~ page 55

This will make your characters real. Lets face it – everyone you meet in your life has their own personal vendetta to complete. Everyone. Even if you only meet them for a second of polite conversation over the counter of the coffee shop. These personal vendetta’s are what make characters come to life. They are the souls of your story. Use them.

I don’t know how much of the character sheet I can provide, given I’d rather support a fellow author and he has put a lot of work into this kit – so go buy one if you think these will work for you. As an overview, here’s what his Major/Master Character sheet entails (the ingredients if you will):

  • The stuff you expect to be on a character sheet: Name, Age, Bio/Back story, physical appearance & notes to self to remember
  • Goals/Motivations (I divide these into three: the goal that benefits the “whole” – ie, the story; the goal that benefits them – ie. their selfishness; their romantic goals… that one’s self-explanatory)
  • Fatal Flaw & Saving Grace – the two things that make us truly human. Our flaws and our gifts. Think of something for your characters and use that. I’d have to say that a fatal flaw of new writers (myself included) is to make the good guy without fault and the bad guy without any virtue. Don’t do this. Make your characters real. Give them a Fatal Flaw and a Saving Grace – maybe your MC is good, but too good. So goody goody that they’re ridiculously naive. Or the bad guy is evil but treats his animals and underlings well.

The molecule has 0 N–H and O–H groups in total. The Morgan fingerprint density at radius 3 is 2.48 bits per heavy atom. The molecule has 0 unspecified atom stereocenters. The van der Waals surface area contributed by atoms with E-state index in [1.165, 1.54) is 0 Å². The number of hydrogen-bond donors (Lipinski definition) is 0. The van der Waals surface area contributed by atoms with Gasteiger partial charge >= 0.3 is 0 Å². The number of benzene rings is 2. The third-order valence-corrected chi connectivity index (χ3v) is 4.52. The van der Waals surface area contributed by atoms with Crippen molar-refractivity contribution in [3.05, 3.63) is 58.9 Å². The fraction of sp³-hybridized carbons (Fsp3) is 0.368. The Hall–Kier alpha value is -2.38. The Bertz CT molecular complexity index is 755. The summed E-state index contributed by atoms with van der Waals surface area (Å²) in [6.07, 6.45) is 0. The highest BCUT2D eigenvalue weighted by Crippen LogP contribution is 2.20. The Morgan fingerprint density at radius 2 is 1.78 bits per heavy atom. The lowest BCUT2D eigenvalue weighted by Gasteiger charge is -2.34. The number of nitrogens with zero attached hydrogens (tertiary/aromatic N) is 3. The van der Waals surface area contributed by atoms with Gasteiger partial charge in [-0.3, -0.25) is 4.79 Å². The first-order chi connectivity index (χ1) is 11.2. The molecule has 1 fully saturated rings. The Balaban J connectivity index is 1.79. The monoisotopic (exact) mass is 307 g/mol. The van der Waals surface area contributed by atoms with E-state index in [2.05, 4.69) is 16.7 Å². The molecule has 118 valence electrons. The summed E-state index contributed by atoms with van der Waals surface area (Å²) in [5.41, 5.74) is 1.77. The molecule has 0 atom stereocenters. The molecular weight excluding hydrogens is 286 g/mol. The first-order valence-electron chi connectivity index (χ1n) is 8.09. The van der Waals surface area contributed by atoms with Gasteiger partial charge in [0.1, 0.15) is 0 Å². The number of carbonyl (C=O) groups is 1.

• A Striking Feature – Smith says every character should have something that people will notice. Big breasts, a hooked nose, a lazy eye… hunched shoulders, an icy glare. What makes the other characters in your novel look at this particular character and go… whoa!
  • Clippings – this was my favourite part of my character development. Smith suggests that you search through magazines (or you can just do an image search in Google) and clip out images of people you want your characters to look like & paste them to the character sheet.

Smith’s description of each part of the character sheet is much better (fyi, he also explains the difference between a Major/Master character and a Minor character… he explains a lot now that I think about it. I highly encourage people to read his book if not purchase the kit. OR borrow it. I’m sure it’s available in a library somewhere).